Every one loves an underdog story. To see our protagonist succeed, in spite of the insurmountable odds stacked against them tends to leave us in awe. Because their triumph is not due to their skill alone; but by their sheer determination and will. Such is the story is told in:
Directed by Yō Moriyama and produced by TMS Entertainment, Megalo Box tells the story of Junk Dog; an underground boxer and his team as they are pushed to their emotional and physical limit in their journey to Megalonia, the International Megalo Box Championship! A modern, cyber-punkian, retelling of the beloved boxing manga/anime known as Ashita no Joe; screenwriters Katsuhiko Manabe and Kensaku Kojima do wonders at retaining this tale’s beating heart within this new and futuristic canvas. With captivating visuals, an emotional story and stakes; this series is the perfect venture for those looking for a powerful viewing experience in their first journey into anime or revisiting the medium.
All the elements that make an epic sports drama are here. The downtrodden, yet exceptional athlete. The drunkard, run-down trainer. A re-ignited passion for the sport and an impossible feat to achieve. Each of these tropes and more are masterfully executed throughout; but what allows this production to stand out is its unique style and presentation. Though painted with a dystopian palette of nuts and bolts, the show doesn’t focus on the spectacle of mechanically enhanced boxers; but on keeping its story grounded, streamlined and in the forefront. Its narrative doesn’t try to reinvent or make you forget about the original “Joe” anime; but it embraces it, by wearing its roots on its sleeve without shame, making Megalo Box an honorable successor. It knows what it wants to be and it triumphs, it wins by knockout.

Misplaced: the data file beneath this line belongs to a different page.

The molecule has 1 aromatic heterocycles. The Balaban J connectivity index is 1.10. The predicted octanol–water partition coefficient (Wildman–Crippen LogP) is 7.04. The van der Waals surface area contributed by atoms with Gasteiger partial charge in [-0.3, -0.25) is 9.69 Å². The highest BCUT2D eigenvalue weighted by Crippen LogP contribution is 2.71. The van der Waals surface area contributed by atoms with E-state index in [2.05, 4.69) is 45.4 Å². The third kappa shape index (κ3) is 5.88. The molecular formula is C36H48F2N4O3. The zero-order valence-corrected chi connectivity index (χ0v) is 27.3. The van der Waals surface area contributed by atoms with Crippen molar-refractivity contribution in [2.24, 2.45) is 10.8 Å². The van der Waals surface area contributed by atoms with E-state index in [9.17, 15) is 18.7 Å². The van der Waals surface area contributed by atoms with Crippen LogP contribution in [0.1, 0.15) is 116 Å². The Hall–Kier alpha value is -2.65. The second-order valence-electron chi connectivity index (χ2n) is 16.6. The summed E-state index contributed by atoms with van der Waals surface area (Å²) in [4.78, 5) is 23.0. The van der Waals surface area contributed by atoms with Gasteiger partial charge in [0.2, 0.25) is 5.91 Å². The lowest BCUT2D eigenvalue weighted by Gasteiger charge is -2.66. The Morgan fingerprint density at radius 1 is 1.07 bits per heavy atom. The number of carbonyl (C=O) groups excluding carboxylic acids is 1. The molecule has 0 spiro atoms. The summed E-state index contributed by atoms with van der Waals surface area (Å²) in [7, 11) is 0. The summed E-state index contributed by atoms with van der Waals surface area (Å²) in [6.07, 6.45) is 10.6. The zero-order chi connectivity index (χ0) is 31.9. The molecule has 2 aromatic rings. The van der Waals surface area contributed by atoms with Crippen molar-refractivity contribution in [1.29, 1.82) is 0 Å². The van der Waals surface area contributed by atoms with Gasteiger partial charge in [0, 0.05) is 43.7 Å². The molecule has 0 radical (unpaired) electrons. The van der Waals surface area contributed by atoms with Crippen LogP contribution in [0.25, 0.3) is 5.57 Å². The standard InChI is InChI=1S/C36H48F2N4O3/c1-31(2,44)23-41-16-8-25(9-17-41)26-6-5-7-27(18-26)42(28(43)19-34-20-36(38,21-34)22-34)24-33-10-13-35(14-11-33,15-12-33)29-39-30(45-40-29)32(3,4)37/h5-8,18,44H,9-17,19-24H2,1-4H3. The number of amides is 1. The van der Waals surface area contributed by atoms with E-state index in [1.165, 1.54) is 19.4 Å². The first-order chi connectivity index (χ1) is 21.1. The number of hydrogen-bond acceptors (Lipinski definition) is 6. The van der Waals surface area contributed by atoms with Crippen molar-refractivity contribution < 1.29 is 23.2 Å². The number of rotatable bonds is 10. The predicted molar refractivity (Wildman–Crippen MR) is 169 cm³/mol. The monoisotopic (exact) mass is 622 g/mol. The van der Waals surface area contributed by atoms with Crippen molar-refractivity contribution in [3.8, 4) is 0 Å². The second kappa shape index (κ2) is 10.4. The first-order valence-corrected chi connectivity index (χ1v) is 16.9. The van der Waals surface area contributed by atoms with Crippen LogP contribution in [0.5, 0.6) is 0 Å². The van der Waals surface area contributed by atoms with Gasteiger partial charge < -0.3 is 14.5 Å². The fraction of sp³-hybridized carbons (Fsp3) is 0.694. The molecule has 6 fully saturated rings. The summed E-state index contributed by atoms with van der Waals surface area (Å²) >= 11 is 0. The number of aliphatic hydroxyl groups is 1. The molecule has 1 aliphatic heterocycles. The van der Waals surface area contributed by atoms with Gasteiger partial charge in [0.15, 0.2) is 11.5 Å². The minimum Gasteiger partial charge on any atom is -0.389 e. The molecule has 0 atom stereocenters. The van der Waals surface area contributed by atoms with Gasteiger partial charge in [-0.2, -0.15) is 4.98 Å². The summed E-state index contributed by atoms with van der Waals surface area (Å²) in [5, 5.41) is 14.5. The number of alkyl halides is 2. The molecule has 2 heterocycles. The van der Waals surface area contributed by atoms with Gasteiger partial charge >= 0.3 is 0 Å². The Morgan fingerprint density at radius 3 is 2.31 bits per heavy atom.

Now, there is no great anime that doesn’t have a great soundtrack and, oh boy, Megalo Box does not disappoint. With a hip-hop themed soundtrack, with touches of latin, R&B and other urban flavors, Japanese artist Mabanua captures the series vast wasteland, underground rings, gangster pads, countryside and corporate settings. The most effective tracks or at least the ones I am most obsessed with are the character and fight-related themes. My favorite track so far, which I would put in an endless loop to workout with, is the fight track titled “Beginning of The Fight”.
Here is a sample:
One of the advantages of the series is its length. Megalo Box is composed of 13 episodes, with each episode’s run time being roughly around 24 minutes, respectively. This makes the show perfect for binge-watching, with its total run being around 5 hours and 25 minutes. That is the equivalent to 3 – 4 feature films. And because of the short duration of each episode; demoing the show to see if it qualifies as your next obsession is easy. You can watch the first episode, which is an awesome pilot, and quickly decide on either finishing the series or not. I trust it will be the former. You can enjoy it throughout the course of a week or pummel through it within a day. The alternatives are many, yet simple.
There it is folks, an introduction to one of the best anime to invade our screens during 2018 and a real triumph in drama and storytelling. During late 1960’s Japan, the story of a determined young boxer from the slums with the dream of facing his rival in the world’s greatest boxing ring captured the imagination of young teens as its volumes were distributed in manga form. It is this story captured in Ashita no Joe, that Megalo Box has revitalized for a new generation. In the states, we will always Stallone’s Rocky as the quintessential underdog boxing tale; but Japan will forever have Joe.
Check out Megalo Box, the entire series, on Hulu, Crunchyroll or as part of Cartoon Network’s Adult Swim anime line-up during late night hours.
Check out the trailer here:
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Till next time,
The Scarlet Fan